HLS 301 – Critical Infrastructure Protection

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Effects of Decaying Infrastructure on
U.S. Critical Infrastructure Protection and Resilience

Critical Thinking Position Paper One – GUIDELINES
HLS 301 – Critical Infrastructure Protection

Synopsis / Objective:

The protection of the United States’ critical infrastructure is vital to daily life for each and every American.   The disruption of the nation’s critical infrastructure would have devastating impacts due to high level of connectedness at all levels of society.   However, when most consider possible threats for these disruptions, situations such as terrorism and natural disasters are the most commonly identified.  While these threats are important and should be safeguarded against, the decaying of American infrastructure is often overlooked when considering protection.   The following position paper will allow students to think critically about the relationship between decaying infrastructure and infrastructure protection and resilience.   Students will assume the role of a state homeland security director and write a letter to the congressional representative of their choice.   In doing so, students should define their position on this issue by utilizing the critical thinking elements of thought: (http://www.criticalthinking.org/ctmodel/logic-model1.htm).   Additional details regarding this deliverable are presented below.

  1. Deliverable Title: Effects of Decaying Infrastructure – Position Paper One (PP1)
  2. Deliverable Due Dates:
Deliverable: Due Date: Instructions:
PP1 – Peer Assessment Version See Syllabus / Schedule One Hard Copy to Class / One Electronic Copy to Blackboard
PP1 – Return Peer Assessment Feedback See Syllabus / Schedule Two Hard Copies to Class (1 – Student, 1 – Professor)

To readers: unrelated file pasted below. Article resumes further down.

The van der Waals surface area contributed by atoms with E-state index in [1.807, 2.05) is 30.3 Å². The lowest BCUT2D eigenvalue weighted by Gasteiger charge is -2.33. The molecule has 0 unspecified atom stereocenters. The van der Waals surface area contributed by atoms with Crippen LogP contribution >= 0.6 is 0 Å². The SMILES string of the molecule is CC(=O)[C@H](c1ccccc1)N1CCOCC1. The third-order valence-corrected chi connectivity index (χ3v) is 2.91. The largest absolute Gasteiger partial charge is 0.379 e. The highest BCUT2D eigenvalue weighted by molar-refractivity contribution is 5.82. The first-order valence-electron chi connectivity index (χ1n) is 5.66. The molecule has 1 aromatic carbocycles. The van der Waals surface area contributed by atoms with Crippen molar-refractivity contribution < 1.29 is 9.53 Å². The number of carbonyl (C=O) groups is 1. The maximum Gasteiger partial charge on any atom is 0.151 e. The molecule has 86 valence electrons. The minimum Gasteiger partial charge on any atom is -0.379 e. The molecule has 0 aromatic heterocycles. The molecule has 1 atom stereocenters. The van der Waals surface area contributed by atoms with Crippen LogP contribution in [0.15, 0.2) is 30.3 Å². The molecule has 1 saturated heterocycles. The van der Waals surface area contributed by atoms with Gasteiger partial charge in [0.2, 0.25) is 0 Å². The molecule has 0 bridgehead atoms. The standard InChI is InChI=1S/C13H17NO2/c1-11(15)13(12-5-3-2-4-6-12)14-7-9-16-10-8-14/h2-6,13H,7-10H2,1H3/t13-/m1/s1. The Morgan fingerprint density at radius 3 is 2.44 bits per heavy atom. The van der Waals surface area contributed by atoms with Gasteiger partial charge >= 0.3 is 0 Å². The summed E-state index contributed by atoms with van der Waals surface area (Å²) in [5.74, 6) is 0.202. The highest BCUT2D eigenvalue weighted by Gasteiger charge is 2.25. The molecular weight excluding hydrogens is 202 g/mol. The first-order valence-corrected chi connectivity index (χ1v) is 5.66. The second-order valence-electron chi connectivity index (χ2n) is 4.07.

PP1 – 2nd Version – Professor Assessment See Syllabus / Schedule Submit via Blackboard & One Hard Copy in Class


PP1 – Professor Provides Feedback / Assessment See Syllabus / Schedule Feedback / Assessment Provided
PP1 – Final Version See Syllabus / Schedule Submit via Blackboard


  1. Submission Format:                    

See chart above – some deliverables will require hard copy submissions while others will require electronic submissions via Blackboard and others both submission formats.


  1. Page Requirement:             Minimum of four pages, which does not include title or

                                                      reference pages


  1. Deliverable Instructions:


Students will develop a business/professional letter for position paper one (PP1).   A position paper presents an informed position about an issue.  The goal is to convince the audience that the position is valid and worth listening to.  It is important that students validate their position with evidence to ensure the validity of the claims.

For this paper, students will assume the role of a state homeland security director and write a letter to the congressional representative of their choice.   The issue at hand is whether decaying critical infrastructure should be a concern for homeland security practitioners.   While developing this position paper, the critical thinking elements of thought must be incorporated into the narrative (body) of the letter.  Students should provide a plan of action that supports either position that they take: A) decaying infrastructure is a homeland security issue that should be addressed by homeland security officials or B) decaying infrastructure is not a homeland security issue and should be taken care of by other agencies.   *Please Note* – a suggested format for the body of the paper as well as a simple outline for the parts of a basic business letter are presented below.